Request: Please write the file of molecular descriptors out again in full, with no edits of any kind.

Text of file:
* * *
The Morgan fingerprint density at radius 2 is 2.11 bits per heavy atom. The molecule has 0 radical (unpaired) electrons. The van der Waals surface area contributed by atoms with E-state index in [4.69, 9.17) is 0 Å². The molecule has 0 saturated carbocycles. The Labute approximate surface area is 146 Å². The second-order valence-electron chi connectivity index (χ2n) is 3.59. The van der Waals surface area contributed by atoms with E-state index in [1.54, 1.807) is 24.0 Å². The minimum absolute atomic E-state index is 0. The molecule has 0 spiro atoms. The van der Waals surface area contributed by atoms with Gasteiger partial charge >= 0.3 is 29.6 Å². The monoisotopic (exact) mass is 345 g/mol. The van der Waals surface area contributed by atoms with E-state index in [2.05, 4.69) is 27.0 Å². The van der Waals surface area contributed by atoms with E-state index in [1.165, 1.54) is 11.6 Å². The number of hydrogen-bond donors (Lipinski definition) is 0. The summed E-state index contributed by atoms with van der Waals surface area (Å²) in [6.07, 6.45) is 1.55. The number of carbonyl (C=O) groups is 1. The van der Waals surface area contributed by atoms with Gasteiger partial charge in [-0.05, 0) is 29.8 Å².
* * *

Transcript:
The Morgan fingerprint density at radius 2 is 2.11 bits per heavy atom. The molecule has 0 radical (unpaired) electrons. The van der Waals surface area contributed by atoms with E-state index in [4.69, 9.17) is 0 Å². The molecule has 0 saturated carbocycles. The Labute approximate surface area is 146 Å². The second-order valence-electron chi connectivity index (χ2n) is 3.59. The van der Waals surface area contributed by atoms with E-state index in [1.54, 1.807) is 24.0 Å². The minimum absolute atomic E-state index is 0. The molecule has 0 spiro atoms. The van der Waals surface area contributed by atoms with Gasteiger partial charge >= 0.3 is 29.6 Å². The monoisotopic (exact) mass is 345 g/mol. The van der Waals surface area contributed by atoms with E-state index in [2.05, 4.69) is 27.0 Å². The van der Waals surface area contributed by atoms with E-state index in [1.165, 1.54) is 11.6 Å². The number of hydrogen-bond donors (Lipinski definition) is 0. The summed E-state index contributed by atoms with van der Waals surface area (Å²) in [6.07, 6.45) is 1.55. The number of carbonyl (C=O) groups is 1. The van der Waals surface area contributed by atoms with Gasteiger partial charge in [-0.05, 0) is 29.8 Å².